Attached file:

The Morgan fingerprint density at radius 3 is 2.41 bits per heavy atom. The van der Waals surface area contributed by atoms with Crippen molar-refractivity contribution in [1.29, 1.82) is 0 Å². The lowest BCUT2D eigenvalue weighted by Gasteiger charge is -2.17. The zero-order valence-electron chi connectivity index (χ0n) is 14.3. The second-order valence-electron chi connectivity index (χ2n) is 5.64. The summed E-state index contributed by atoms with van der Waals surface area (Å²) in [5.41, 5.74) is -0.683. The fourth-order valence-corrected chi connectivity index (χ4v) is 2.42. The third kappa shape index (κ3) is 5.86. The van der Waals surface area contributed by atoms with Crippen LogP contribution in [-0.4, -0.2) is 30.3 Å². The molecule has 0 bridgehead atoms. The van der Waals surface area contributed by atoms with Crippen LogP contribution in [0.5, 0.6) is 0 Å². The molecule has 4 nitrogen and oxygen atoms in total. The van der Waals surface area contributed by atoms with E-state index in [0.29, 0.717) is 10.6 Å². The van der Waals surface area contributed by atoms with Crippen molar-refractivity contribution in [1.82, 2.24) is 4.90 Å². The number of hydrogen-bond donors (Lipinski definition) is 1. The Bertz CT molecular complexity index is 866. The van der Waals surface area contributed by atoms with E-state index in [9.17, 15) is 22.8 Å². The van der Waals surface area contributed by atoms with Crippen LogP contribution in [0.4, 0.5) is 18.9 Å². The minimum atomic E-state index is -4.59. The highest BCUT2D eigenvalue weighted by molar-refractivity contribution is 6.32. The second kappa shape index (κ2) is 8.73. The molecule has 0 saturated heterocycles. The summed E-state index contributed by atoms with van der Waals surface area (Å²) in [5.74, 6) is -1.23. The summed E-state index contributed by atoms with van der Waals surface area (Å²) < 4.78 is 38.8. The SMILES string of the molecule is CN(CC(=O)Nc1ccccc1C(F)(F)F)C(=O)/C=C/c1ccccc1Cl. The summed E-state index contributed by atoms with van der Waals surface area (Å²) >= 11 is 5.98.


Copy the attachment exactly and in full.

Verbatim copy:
The Morgan fingerprint density at radius 3 is 2.41 bits per heavy atom. The van der Waals surface area contributed by atoms with Crippen molar-refractivity contribution in [1.29, 1.82) is 0 Å². The lowest BCUT2D eigenvalue weighted by Gasteiger charge is -2.17. The zero-order valence-electron chi connectivity index (χ0n) is 14.3. The second-order valence-electron chi connectivity index (χ2n) is 5.64. The summed E-state index contributed by atoms with van der Waals surface area (Å²) in [5.41, 5.74) is -0.683. The fourth-order valence-corrected chi connectivity index (χ4v) is 2.42. The third kappa shape index (κ3) is 5.86. The van der Waals surface area contributed by atoms with Crippen LogP contribution in [-0.4, -0.2) is 30.3 Å². The molecule has 0 bridgehead atoms. The van der Waals surface area contributed by atoms with Crippen LogP contribution in [0.5, 0.6) is 0 Å². The molecule has 4 nitrogen and oxygen atoms in total. The van der Waals surface area contributed by atoms with E-state index in [0.29, 0.717) is 10.6 Å². The van der Waals surface area contributed by atoms with Crippen molar-refractivity contribution in [1.82, 2.24) is 4.90 Å². The number of hydrogen-bond donors (Lipinski definition) is 1. The Bertz CT molecular complexity index is 866. The van der Waals surface area contributed by atoms with E-state index in [9.17, 15) is 22.8 Å². The van der Waals surface area contributed by atoms with Crippen LogP contribution in [0.4, 0.5) is 18.9 Å². The minimum atomic E-state index is -4.59. The highest BCUT2D eigenvalue weighted by molar-refractivity contribution is 6.32. The second kappa shape index (κ2) is 8.73. The molecule has 0 saturated heterocycles. The summed E-state index contributed by atoms with van der Waals surface area (Å²) in [5.74, 6) is -1.23. The summed E-state index contributed by atoms with van der Waals surface area (Å²) < 4.78 is 38.8. The SMILES string of the molecule is CN(CC(=O)Nc1ccccc1C(F)(F)F)C(=O)/C=C/c1ccccc1Cl. The summed E-state index contributed by atoms with van der Waals surface area (Å²) >= 11 is 5.98.